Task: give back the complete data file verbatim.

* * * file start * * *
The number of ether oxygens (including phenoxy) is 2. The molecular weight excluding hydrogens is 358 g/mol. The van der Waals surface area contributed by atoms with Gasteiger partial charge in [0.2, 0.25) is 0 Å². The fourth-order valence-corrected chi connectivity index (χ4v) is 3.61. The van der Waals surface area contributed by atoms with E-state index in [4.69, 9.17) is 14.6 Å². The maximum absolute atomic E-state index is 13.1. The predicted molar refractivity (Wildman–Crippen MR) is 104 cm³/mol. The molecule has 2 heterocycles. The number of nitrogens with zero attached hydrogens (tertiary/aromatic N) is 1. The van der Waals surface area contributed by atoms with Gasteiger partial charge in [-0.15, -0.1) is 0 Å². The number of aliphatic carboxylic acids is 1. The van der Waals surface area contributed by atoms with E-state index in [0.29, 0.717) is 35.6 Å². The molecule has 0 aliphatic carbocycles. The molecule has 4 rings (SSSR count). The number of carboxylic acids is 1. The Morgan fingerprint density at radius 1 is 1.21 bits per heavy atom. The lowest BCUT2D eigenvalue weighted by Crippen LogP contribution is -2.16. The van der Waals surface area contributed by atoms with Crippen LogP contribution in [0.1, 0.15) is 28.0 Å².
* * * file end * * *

The number of ether oxygens (including phenoxy) is 2. The molecular weight excluding hydrogens is 358 g/mol. The van der Waals surface area contributed by atoms with Gasteiger partial charge in [0.2, 0.25) is 0 Å². The fourth-order valence-corrected chi connectivity index (χ4v) is 3.61. The van der Waals surface area contributed by atoms with E-state index in [4.69, 9.17) is 14.6 Å². The maximum absolute atomic E-state index is 13.1. The predicted molar refractivity (Wildman–Crippen MR) is 104 cm³/mol. The molecule has 2 heterocycles. The number of nitrogens with zero attached hydrogens (tertiary/aromatic N) is 1. The van der Waals surface area contributed by atoms with Gasteiger partial charge in [-0.15, -0.1) is 0 Å². The number of aliphatic carboxylic acids is 1. The van der Waals surface area contributed by atoms with E-state index in [0.29, 0.717) is 35.6 Å². The molecule has 0 aliphatic carbocycles. The molecule has 4 rings (SSSR count). The number of carboxylic acids is 1. The Morgan fingerprint density at radius 1 is 1.21 bits per heavy atom. The lowest BCUT2D eigenvalue weighted by Crippen LogP contribution is -2.16. The van der Waals surface area contributed by atoms with Crippen LogP contribution in [0.1, 0.15) is 28.0 Å².